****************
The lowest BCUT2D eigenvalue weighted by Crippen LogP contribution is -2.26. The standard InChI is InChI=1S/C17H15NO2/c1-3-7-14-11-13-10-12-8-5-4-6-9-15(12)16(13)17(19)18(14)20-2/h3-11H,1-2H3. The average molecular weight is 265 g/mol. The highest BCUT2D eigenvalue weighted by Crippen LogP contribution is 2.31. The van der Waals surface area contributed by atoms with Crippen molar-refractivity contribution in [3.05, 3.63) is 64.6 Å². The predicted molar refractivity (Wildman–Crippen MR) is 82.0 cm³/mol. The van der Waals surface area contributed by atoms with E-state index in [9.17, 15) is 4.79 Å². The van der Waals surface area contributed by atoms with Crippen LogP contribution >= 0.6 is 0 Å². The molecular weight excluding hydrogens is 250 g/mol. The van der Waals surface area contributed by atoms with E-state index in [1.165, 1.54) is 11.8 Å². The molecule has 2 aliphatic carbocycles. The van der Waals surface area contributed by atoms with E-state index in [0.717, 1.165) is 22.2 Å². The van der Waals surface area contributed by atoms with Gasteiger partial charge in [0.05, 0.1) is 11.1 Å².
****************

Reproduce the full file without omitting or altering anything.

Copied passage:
The lowest BCUT2D eigenvalue weighted by Crippen LogP contribution is -2.26. The standard InChI is InChI=1S/C17H15NO2/c1-3-7-14-11-13-10-12-8-5-4-6-9-15(12)16(13)17(19)18(14)20-2/h3-11H,1-2H3. The average molecular weight is 265 g/mol. The highest BCUT2D eigenvalue weighted by Crippen LogP contribution is 2.31. The van der Waals surface area contributed by atoms with Crippen molar-refractivity contribution in [3.05, 3.63) is 64.6 Å². The predicted molar refractivity (Wildman–Crippen MR) is 82.0 cm³/mol. The van der Waals surface area contributed by atoms with E-state index in [9.17, 15) is 4.79 Å². The van der Waals surface area contributed by atoms with Crippen LogP contribution >= 0.6 is 0 Å². The molecular weight excluding hydrogens is 250 g/mol. The van der Waals surface area contributed by atoms with E-state index in [1.165, 1.54) is 11.8 Å². The molecule has 2 aliphatic carbocycles. The van der Waals surface area contributed by atoms with E-state index in [0.717, 1.165) is 22.2 Å². The van der Waals surface area contributed by atoms with Gasteiger partial charge in [0.05, 0.1) is 11.1 Å².